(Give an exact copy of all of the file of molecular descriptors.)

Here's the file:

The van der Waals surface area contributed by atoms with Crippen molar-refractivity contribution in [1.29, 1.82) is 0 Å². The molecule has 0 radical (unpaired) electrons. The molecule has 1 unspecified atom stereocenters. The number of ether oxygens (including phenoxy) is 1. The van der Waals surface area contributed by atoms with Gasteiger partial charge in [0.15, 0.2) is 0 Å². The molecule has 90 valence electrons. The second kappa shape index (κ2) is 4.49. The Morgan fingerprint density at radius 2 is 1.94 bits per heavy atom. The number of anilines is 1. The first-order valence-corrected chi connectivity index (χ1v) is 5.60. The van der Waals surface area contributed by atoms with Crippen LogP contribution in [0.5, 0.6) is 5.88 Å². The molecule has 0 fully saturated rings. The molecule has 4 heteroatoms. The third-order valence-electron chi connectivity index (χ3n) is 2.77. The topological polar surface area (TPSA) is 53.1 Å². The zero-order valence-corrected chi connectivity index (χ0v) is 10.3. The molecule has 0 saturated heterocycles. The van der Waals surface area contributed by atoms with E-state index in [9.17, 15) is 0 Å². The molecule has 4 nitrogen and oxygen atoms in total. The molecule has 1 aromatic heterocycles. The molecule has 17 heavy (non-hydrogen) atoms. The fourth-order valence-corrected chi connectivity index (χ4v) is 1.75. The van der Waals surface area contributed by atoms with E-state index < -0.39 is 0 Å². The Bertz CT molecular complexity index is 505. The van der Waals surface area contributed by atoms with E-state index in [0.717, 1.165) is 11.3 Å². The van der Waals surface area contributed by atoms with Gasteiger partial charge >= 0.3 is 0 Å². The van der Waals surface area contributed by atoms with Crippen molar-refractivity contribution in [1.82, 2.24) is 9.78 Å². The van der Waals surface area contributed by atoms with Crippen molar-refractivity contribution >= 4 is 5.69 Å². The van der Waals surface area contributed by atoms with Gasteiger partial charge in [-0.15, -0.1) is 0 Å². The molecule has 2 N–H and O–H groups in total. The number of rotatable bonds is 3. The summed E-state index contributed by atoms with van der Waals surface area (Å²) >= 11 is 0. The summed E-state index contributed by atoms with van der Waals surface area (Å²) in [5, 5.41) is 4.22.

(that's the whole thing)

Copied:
The van der Waals surface area contributed by atoms with Crippen molar-refractivity contribution in [1.29, 1.82) is 0 Å². The molecule has 0 radical (unpaired) electrons. The molecule has 1 unspecified atom stereocenters. The number of ether oxygens (including phenoxy) is 1. The van der Waals surface area contributed by atoms with Gasteiger partial charge in [0.15, 0.2) is 0 Å². The molecule has 90 valence electrons. The second kappa shape index (κ2) is 4.49. The Morgan fingerprint density at radius 2 is 1.94 bits per heavy atom. The number of anilines is 1. The first-order valence-corrected chi connectivity index (χ1v) is 5.60. The van der Waals surface area contributed by atoms with Crippen LogP contribution in [0.5, 0.6) is 5.88 Å². The molecule has 0 fully saturated rings. The molecule has 4 heteroatoms. The third-order valence-electron chi connectivity index (χ3n) is 2.77. The topological polar surface area (TPSA) is 53.1 Å². The zero-order valence-corrected chi connectivity index (χ0v) is 10.3. The molecule has 0 saturated heterocycles. The van der Waals surface area contributed by atoms with E-state index in [9.17, 15) is 0 Å². The molecule has 4 nitrogen and oxygen atoms in total. The molecule has 1 aromatic heterocycles. The molecule has 17 heavy (non-hydrogen) atoms. The fourth-order valence-corrected chi connectivity index (χ4v) is 1.75. The van der Waals surface area contributed by atoms with E-state index < -0.39 is 0 Å². The Bertz CT molecular complexity index is 505. The van der Waals surface area contributed by atoms with E-state index in [0.717, 1.165) is 11.3 Å². The van der Waals surface area contributed by atoms with Gasteiger partial charge >= 0.3 is 0 Å². The van der Waals surface area contributed by atoms with Crippen molar-refractivity contribution in [1.82, 2.24) is 9.78 Å². The van der Waals surface area contributed by atoms with Crippen molar-refractivity contribution >= 4 is 5.69 Å². The van der Waals surface area contributed by atoms with Gasteiger partial charge in [-0.15, -0.1) is 0 Å². The molecule has 2 N–H and O–H groups in total. The number of rotatable bonds is 3. The summed E-state index contributed by atoms with van der Waals surface area (Å²) >= 11 is 0. The summed E-state index contributed by atoms with van der Waals surface area (Å²) in [5, 5.41) is 4.22.